When one looks to the general character of Prior’s writings it is hard to understand how he could ever have penned this egregious didactic work. Yet he not only wrote it, but he hoped to live by it, and grew petulant when Pope declined to praise it as a masterpiece.

  ‘Indeed, poor Solomon in rhyme
Was much too grave to be sublime,’

exclaimed its disappointed author in his last-published piece of The Conversation. Another long poem, the frigid paraphrase of the fine old ballad of The Not-Browne Maid to which he gave the title of Henry and Emma, although it contains the oft-quoted (and mis-quoted) "Fine by degrees, and beautifully less," is almost equally unendurable. Nor are the official performances of Prior,— the Carmen Seculare and the rest, always excepting the clever skit upon Boileau’s pompous Ode sur la prise de Namur, likely to attract the modern reader.

His distinctive and personal note is to be found in one only of his longer pieces, and in his vivacious tales, songs, epigrams and familiar verses. This long poem is Alma, written in 1715 and 1716 while the author lay in prison under suspicion of high treason. It is a whimsical and delightfully vagrant dialogue between Mat (Prior) and Dick (his friend Mr. Shelton) upon the various speculations of philosophers as to the relations of the soul and the body, and full of fine caprices and fitful fresh departures. Plan there is little or none; but the wayward turns of the humour lure the reader from page to page with all the fascination of a Will o’ the Wisp. We suspect, however, that in spite of its many good things, Alma is more quoted than read.

With Prior’s minor pieces the case is different. In these he exhibits all the verbal fitness and artful ease of such Latins as Horace and Martial, with both of whom he has considerable affinity. But his continental residence had also made him familiar with their Gallic imitators, and added a French grace and lightness to his already unencumbered muse. In his treatment of love and women he thoroughly follows his masters. However ardent, his adoration of the other sex is always conventional, while his appreciation of their foibles is keen even to malice. He seldom or never writes of them with real respect and deep feeling. What interests him most, it is clear, is not the tender passion in its more refined conditions, but those pretty episodes and accidents at which, they say, Dame Venus laughs,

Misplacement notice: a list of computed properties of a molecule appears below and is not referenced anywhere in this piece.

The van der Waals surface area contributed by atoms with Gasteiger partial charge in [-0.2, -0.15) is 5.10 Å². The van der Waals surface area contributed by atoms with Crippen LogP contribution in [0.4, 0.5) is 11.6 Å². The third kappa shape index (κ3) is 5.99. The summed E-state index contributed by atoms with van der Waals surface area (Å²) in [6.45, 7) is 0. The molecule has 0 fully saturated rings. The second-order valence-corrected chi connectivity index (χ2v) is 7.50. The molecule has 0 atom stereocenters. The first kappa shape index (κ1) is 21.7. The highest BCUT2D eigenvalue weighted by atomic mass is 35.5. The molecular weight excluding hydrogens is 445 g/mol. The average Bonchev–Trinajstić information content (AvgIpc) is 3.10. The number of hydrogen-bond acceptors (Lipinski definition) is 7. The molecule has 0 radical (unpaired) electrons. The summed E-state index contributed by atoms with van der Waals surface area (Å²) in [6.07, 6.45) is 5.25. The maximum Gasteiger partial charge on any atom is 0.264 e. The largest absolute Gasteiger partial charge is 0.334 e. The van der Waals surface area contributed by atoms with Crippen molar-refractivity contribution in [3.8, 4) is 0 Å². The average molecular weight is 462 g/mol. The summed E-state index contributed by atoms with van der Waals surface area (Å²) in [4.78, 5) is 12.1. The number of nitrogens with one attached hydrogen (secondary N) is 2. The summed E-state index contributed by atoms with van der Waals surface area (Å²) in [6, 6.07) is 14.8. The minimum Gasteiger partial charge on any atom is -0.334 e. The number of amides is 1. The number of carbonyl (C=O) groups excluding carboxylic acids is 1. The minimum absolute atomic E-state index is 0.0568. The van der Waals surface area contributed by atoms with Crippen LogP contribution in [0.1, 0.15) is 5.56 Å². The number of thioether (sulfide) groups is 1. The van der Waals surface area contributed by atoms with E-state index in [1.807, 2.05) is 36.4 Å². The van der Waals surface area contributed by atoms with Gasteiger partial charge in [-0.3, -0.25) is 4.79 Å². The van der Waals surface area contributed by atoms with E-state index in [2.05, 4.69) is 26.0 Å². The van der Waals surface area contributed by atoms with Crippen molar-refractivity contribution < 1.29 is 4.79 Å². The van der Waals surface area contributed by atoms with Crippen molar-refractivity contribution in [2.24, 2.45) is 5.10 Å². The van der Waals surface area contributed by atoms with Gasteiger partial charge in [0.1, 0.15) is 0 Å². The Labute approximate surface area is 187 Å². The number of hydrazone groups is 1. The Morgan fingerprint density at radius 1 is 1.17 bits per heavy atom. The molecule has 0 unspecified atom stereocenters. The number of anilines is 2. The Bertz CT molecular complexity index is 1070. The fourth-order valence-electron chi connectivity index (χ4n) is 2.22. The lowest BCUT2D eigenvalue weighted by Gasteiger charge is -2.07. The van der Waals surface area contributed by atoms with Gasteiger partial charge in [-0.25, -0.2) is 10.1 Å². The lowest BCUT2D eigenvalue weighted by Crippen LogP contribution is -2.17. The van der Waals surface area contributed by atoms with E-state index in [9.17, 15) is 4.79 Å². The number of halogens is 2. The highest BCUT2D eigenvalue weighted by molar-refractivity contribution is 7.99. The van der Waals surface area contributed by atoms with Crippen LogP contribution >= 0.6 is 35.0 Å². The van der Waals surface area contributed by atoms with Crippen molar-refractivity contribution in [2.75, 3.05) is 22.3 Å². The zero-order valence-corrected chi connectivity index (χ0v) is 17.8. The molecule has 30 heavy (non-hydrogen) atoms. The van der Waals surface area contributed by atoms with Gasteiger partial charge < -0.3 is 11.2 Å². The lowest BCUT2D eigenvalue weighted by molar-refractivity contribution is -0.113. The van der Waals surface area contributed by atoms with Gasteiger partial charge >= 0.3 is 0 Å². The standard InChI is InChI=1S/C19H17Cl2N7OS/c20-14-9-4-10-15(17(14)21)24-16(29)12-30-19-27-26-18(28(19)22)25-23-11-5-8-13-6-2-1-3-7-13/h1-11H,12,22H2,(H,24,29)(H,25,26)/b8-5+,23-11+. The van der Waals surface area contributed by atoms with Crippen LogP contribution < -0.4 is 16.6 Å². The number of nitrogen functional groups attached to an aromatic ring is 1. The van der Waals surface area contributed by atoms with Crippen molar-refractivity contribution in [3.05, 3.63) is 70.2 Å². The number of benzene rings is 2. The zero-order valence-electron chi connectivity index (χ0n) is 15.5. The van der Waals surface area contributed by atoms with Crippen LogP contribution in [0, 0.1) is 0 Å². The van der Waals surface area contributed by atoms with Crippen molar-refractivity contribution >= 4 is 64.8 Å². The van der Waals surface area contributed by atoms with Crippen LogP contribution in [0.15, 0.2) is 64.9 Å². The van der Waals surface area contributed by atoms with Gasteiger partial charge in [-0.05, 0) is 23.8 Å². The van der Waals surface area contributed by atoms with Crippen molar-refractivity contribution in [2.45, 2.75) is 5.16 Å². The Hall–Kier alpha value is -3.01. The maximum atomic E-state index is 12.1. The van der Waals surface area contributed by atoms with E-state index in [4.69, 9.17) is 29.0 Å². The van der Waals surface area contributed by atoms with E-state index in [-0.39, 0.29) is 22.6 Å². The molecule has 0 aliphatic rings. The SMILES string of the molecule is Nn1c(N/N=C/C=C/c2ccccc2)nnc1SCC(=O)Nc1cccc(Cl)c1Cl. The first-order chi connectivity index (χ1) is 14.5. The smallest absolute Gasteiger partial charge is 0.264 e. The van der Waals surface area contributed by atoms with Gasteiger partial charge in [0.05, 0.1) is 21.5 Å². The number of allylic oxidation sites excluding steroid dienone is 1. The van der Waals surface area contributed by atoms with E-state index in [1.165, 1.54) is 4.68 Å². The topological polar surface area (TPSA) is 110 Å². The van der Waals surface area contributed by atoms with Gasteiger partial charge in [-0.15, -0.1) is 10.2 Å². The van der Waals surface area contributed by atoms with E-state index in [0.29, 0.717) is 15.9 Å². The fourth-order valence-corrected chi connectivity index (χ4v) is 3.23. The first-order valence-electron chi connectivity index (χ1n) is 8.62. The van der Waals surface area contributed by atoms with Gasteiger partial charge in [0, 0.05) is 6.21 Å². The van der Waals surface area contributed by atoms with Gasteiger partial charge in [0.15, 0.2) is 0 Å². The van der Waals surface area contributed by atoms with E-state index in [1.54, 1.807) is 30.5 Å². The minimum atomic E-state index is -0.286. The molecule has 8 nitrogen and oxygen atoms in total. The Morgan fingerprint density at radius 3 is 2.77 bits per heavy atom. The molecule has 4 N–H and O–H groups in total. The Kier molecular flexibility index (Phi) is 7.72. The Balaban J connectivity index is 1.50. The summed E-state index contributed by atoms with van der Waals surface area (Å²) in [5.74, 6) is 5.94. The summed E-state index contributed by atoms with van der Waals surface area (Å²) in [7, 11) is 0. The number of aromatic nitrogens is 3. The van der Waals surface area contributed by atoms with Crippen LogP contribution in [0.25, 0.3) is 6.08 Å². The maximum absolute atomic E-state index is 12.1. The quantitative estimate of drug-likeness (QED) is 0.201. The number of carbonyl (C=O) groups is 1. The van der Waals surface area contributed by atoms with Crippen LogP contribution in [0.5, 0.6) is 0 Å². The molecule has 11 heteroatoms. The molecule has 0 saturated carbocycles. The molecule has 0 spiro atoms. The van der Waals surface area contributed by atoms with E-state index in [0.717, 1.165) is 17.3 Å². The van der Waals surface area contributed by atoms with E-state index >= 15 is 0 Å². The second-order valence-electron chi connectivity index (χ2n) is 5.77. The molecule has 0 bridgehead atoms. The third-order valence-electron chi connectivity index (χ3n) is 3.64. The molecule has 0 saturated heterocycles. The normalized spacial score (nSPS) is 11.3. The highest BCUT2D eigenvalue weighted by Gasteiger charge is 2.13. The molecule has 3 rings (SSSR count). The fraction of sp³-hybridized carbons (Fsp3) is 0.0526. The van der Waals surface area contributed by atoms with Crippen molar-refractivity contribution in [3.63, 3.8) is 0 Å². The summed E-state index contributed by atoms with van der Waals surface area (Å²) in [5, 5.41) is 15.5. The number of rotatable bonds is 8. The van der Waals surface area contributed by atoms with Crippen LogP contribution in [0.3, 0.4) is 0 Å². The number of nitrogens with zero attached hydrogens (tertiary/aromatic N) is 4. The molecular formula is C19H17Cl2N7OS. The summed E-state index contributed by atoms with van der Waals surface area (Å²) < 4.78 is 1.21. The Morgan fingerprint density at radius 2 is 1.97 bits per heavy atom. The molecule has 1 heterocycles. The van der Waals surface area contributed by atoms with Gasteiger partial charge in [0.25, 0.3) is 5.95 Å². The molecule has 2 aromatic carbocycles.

Simplices Nymphae, ferus et Cupido
Semper ardentes acuens sagittas
            Cote cruenta.’

That is to say, his favourite poetical attitude is rather cynical than enthusiastic — rather material than ideal. Now and then, as in the verses "To a Child of Quality five years old", he can assume a playful gravity which is altogether charming; but it is in such pieces as The Merchant", to secure his treasure", "A Better Answer", "A Song", that he shines most equably. As a tale-teller he comes near to La Fontaine for ease of narrative and careless finish; although his themes, like those of his model, are generally more witty than delicate. In his Epistles and pieces like The Secretary and A Simile he is delightful. As an epigrammatist he is unrivalled in English.

But however much one might attempt to define the work of Prior, there would always be a something left undefined,— a something that animates the whole and yet defies the critic, who falls back upon the old threadbare devices for describing the undescribable. His is the nameless charm of Piron’s epigram,— that fugitive je ne sais quoi of gaiety, of wit, of grace, of audacity, it is impossible to say what, which eludes analysis as the principle of life escapes the anatomist. In the present case it lifts its possessor above any other writer of familiar verse; but it is a something to which we cannot give a name, unless, indeed, we take refuge in paradox, and say that it is … MATTHEW PRIOR.[8]


Prior was buried in Westminster Abbey, where his monument may be seen in Poets' Corner.[9]

A History of his Own Time was issued by J. Bancks in 1740. The book pretended to be derived from Prior's papers, but it is doubtful how far it should be regarded as authentic.

Seven of his poems ("The Question to Lisetta, " "To a Child of Quality, Five Years Old, 1704. The Author then Forty," "Song," "On My Birthday, July 21," "The Lady who offers her Looking-Glass to Venus," "A Letter," and "For my own Monument") were included in the Oxford Book of English Verse 1250-1900.[10]

Wittenham Clumps in Oxfordshire is said to be where Prior wrote "Henry and Emma", and this is now commemorated by a plaque.

Prior has been commemorated by other poets as well. Everett James Ellis named Prior as a significant influence and source of inspiration.



  • A Satyr on the modern Translators. London: 1685.
  • Satyr on the Poets. In Imitation of the Seventh Satyr of Juvenal. London: 1687.
  • The Hind and the Panther: Transvers'd to the story of the country mouse and the city-mouse (by Prior & Charles Montagu). London: W. Davis, 1687.
  • An Ode in Imitation of the Second Ode of the Third Book of Horace. London: Jacob Tonson, 1692.
  • An Ode: Presented to the King, on his Majesty's arrival in Holland, after the Queen's death, 1695. London: Jacob Tonson, 1695.
  • An English Ballad: In answer to Mr. Despreaux's Pindarique on the taking of Namur by the King of Great Britain, 1695. London: Jacob Tonson, 1695.
  • Carmen Seculare: For the year 1700; to the King. London: Jacob Tonson, 1700.